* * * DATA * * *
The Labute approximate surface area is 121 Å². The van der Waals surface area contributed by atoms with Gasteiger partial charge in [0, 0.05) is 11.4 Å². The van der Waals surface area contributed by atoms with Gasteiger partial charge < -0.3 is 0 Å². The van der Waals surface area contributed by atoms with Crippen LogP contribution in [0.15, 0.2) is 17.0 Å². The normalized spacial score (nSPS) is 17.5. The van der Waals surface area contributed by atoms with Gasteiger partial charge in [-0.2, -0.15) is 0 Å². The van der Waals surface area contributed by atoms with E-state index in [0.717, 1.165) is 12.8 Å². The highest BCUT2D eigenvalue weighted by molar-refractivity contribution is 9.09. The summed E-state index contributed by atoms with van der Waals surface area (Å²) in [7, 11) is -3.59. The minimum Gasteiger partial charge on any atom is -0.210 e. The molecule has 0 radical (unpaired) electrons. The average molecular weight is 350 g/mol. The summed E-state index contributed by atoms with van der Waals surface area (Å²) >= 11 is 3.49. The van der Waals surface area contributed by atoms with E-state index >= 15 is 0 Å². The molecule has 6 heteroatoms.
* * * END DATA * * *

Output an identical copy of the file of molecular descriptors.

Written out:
The Labute approximate surface area is 121 Å². The van der Waals surface area contributed by atoms with Gasteiger partial charge in [0, 0.05) is 11.4 Å². The van der Waals surface area contributed by atoms with Gasteiger partial charge < -0.3 is 0 Å². The van der Waals surface area contributed by atoms with Crippen LogP contribution in [0.15, 0.2) is 17.0 Å². The normalized spacial score (nSPS) is 17.5. The van der Waals surface area contributed by atoms with Gasteiger partial charge in [-0.2, -0.15) is 0 Å². The van der Waals surface area contributed by atoms with E-state index in [0.717, 1.165) is 12.8 Å². The highest BCUT2D eigenvalue weighted by molar-refractivity contribution is 9.09. The summed E-state index contributed by atoms with van der Waals surface area (Å²) in [7, 11) is -3.59. The minimum Gasteiger partial charge on any atom is -0.210 e. The molecule has 0 radical (unpaired) electrons. The average molecular weight is 350 g/mol. The summed E-state index contributed by atoms with van der Waals surface area (Å²) >= 11 is 3.49. The van der Waals surface area contributed by atoms with E-state index >= 15 is 0 Å². The molecule has 6 heteroatoms.